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Support us financially by purchasing this disc from
Ignacy Jan PADEREWSKI (1860-1941)
Piano Concerto in A minor, Op. 17 (1882-4) [34:13]
Polish Fantasy in G-sharp minor, Op. 19 (1893) [21:27]
Kevin Kenner (piano)
Orchestra of the Podlasie Opera and Philharmonic, Bialystok/Marcin Nałęcz-Niesołowski
rec. Podlasie Opera and Philharmonic Concert Hall, Bialystok, November 2010
DUX 0733 [55:40]

Paderewski was renowned primarily as a piano virtuoso, and his piano concerto, in LP days, was treated as a flashy virtuoso vehicle. It's thus gratifying to see that artists of the digital era are taking the concerto seriously. Native soloists Ewa Kupieć (Koch International) and Janina Fialkowska (Naxos) have provided brilliant, dexterous performances that also take in supple, expressive phrasing. Both soloists receive strong orchestral support: Kupieć from high-octane Frankfurt Radio forces led by Hugh Wolff; Fialkowska from the less polished, but musical and enthusiastic, Polish Radio orchestra under Antoni Wit.
 
The Dux performance strikes me as the most expressive yet. After the imposing unison initial gesture, the phrasing of the opening theme is sensitive and nuanced. The players infuse the movement with a welcome, waltz-like buoyancy, even in tutti. The oboe solo in the central Romanza is movingly played. Nor does Marcin Nałęcz-Niesołowski's concentration on such details come at the cost of projecting the music's structure. Note, for example, his seamlessly marked transition into the Romanza's big recapitulation at 7:23, with high violins singing vibrantly over the piano's resounding chords. Throughout the programme, the orchestra sounds full-bodied and assured, not at all "provincial".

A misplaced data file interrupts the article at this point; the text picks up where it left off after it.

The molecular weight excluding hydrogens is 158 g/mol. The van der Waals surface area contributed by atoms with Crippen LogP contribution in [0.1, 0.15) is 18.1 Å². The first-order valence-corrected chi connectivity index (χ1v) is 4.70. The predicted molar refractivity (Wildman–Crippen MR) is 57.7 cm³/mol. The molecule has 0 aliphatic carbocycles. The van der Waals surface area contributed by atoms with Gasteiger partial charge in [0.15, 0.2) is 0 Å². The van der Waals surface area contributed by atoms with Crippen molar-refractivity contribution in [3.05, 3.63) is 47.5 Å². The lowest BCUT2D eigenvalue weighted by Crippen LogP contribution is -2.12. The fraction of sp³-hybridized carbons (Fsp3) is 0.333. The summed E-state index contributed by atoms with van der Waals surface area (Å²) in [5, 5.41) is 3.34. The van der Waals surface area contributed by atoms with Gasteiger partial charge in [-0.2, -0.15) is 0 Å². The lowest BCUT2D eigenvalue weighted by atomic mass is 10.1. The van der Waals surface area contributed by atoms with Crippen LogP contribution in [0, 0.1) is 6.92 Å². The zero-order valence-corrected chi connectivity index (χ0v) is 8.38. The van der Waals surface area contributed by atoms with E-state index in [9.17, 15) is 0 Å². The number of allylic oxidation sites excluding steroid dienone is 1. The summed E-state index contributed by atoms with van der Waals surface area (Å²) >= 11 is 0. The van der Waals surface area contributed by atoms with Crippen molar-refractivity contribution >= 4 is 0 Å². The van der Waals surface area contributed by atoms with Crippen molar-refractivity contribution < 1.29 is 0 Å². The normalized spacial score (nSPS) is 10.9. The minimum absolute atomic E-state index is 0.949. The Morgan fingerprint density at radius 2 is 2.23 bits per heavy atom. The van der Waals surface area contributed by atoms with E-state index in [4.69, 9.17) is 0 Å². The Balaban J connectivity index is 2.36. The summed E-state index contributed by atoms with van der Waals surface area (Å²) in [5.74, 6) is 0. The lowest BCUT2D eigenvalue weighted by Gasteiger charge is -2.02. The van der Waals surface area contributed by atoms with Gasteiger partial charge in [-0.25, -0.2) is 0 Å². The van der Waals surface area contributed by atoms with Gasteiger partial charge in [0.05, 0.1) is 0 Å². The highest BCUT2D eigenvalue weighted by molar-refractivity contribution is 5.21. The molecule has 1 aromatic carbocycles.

If I interpret the billing on Dux's digipak correctly, the Polish word for the piano is fortepian, which may confuse Anglophones. So might Kevin Kenner's initial entry, sensitive but contained in demeanour. The shiny passagework immediately thereafter, however, dispels any notions of a "period" instrument. He's just taking advantage of a full dynamic range to shape the lyrical phrases. His tone expands into forte with impressive resonance, filling out the big moments - in that recapitulation I mentioned, and in the gleaming, resonant chords at 14:38 of the Polish Fantasy. The latter follows several pages of delicate, crisply articulated figurations.
 
In the Polish Fantasy, a showpiece in the mould of Liszt's Hungarian Fantasy, the new performance outclasses that of Fialkowska and Wit, which is well played, but stalls about two-thirds of the way through. Kenner and company here and there, too - the first time after 9:00. Otherwise their heartfelt performance better holds attention. The rhetorical gestures, refreshingly, make their points without bombast. You should note the slashing energy at 4:49. The rhythms are full of life: the dancing theme at 6:52, launched by Kenner and taken up by the orchestra, is nicely buoyant. Kenner's inflection of another dancing theme, at 13:02 is infectious.
 
With lively sound the Dux disc becomes the choice for the concerto and fantasy. Perhaps the orchestra could be a trifle more forward but detail emerges clearly. The only real snag is that Paderewski "completists", if such there be, will also want the colourful, vaguely Russian-inflected Overture, otherwise unavailable, that fills out the Naxos programme. Fortunately, given the low Naxos price, you can have both discs.
 
Stephen Francis Vasta
Stephen Francis Vasta is a New York-based conductor, coach, and journalist.